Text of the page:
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dc.contributor"European Union (EU)" and "Horizon 2020"
dc.contributor.authorMakarychev, Andrey
dc.date.accessioned2018-04-17T13:56:33Z
dc.date.available2018-04-17T13:56:33Z
dc.date.issued2017
dc.identifier.urihttp://hdl.handle.net/10062/59745
dc.description.abstractThe paper applies the concept of biopolitics to the analysis of Russia's relations with Georgia. It highlights the centrality of Orthodoxy for Russia's "soft power" and religious diplomacy.en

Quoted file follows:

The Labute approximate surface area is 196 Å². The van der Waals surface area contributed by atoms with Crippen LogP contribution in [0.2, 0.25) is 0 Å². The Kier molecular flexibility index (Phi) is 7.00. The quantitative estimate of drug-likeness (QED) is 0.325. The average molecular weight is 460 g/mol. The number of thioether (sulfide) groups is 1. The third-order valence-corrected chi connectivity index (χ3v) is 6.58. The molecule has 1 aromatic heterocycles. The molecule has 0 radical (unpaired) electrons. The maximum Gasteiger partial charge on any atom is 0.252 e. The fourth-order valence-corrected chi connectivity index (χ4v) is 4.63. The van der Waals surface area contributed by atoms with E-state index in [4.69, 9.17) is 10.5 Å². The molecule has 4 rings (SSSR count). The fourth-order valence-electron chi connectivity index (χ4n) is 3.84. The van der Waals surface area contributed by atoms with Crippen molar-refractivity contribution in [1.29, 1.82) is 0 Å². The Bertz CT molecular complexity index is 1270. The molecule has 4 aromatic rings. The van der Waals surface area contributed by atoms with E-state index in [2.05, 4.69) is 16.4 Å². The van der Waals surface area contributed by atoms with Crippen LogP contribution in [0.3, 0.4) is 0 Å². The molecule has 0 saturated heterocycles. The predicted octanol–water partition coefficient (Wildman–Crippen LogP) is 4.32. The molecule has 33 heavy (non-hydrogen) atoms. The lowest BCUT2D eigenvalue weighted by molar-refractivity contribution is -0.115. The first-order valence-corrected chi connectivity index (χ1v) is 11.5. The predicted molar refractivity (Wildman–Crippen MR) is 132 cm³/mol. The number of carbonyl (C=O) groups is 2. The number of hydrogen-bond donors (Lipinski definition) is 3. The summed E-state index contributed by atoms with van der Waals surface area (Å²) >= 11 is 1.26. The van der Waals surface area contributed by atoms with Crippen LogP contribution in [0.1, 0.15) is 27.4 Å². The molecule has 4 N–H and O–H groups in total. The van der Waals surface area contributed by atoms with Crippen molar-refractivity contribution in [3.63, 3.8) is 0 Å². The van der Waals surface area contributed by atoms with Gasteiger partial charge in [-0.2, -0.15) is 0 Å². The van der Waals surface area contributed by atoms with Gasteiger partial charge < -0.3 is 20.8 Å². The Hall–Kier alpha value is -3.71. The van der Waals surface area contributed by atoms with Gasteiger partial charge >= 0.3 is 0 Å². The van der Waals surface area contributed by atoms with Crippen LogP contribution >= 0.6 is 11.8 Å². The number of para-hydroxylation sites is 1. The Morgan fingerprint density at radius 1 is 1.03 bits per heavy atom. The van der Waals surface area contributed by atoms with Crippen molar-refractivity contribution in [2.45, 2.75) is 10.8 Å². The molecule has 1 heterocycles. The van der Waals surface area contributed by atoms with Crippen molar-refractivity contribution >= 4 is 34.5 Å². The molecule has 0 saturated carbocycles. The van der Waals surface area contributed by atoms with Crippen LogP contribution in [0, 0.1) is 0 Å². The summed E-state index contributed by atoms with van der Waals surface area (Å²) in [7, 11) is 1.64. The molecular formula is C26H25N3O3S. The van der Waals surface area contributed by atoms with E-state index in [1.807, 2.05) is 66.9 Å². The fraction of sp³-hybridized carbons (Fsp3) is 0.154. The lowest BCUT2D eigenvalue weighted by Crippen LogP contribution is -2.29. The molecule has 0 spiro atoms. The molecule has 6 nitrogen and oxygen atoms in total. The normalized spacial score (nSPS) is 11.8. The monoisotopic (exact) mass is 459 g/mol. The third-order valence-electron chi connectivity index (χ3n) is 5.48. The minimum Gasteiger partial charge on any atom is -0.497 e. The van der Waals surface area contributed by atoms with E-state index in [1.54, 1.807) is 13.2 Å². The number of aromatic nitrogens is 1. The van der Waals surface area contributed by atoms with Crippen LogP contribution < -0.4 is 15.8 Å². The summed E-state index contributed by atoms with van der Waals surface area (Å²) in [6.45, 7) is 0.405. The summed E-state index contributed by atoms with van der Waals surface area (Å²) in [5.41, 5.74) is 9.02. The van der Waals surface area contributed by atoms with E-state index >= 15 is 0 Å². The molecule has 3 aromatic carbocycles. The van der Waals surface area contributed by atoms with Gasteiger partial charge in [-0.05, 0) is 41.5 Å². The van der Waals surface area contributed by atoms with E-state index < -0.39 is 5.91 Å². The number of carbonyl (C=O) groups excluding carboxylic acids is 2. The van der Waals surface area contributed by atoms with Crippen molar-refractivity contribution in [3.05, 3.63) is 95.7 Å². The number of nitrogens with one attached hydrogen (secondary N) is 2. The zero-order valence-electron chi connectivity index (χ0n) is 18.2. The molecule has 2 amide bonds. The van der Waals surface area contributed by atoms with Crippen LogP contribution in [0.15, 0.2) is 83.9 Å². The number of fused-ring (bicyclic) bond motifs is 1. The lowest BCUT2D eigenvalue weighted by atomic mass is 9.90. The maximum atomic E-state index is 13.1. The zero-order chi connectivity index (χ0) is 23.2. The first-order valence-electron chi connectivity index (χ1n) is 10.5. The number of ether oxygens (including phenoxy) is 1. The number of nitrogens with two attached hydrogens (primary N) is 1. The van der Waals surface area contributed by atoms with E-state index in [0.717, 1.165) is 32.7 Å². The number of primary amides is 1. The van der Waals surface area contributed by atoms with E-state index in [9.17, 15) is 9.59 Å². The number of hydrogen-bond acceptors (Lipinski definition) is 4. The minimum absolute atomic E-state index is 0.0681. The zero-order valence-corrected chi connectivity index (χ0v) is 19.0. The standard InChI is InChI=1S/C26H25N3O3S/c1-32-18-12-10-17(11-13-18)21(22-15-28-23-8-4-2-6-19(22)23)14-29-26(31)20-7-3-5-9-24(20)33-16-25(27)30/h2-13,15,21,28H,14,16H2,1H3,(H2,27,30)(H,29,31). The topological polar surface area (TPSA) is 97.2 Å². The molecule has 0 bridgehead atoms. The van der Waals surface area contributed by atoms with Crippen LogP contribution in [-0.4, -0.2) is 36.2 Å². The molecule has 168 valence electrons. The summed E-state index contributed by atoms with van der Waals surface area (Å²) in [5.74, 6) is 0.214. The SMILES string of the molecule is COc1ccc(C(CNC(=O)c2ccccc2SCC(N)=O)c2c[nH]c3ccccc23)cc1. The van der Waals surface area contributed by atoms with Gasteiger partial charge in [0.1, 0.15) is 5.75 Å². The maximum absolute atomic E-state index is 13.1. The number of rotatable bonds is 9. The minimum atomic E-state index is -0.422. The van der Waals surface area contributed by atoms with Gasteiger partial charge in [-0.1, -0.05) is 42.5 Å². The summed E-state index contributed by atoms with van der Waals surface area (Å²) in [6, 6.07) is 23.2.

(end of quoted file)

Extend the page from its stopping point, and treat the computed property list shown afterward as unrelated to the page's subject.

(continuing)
dc.language.isoenget
dc.publisherTbilisi: Georgian Institute of Politics.et
dc.relationinfo:eu-repo/grantAgreement/EC/H2020/691818///UPTAKEet
dc.relation.ispartofAnsgar Jödicke, Kornely Kakachia (Ed.). Religion and Soft Power in South Caucasus: Policy Perspective (7-15)
dc.rightsinfo:eu-repo/semantics/closedAccess
dc.rightsinfo:eu-repo/semantics/closedAccesset
dc.subjectBiopoliticsen
dc.subjectbiopoweren
dc.subjectconservatismen
dc.subjectreligionen
dc.subjectbiopoliitikaet
dc.subjectbiovõimet
dc.subjectkonservatismet
dc.subjectreligioonet
dc.titleBiopolitical conservatism and “pastoral power”: a Russia – Georgia meeting point.en
dc.typeinfo:eu-repo/semantics/bookPartet


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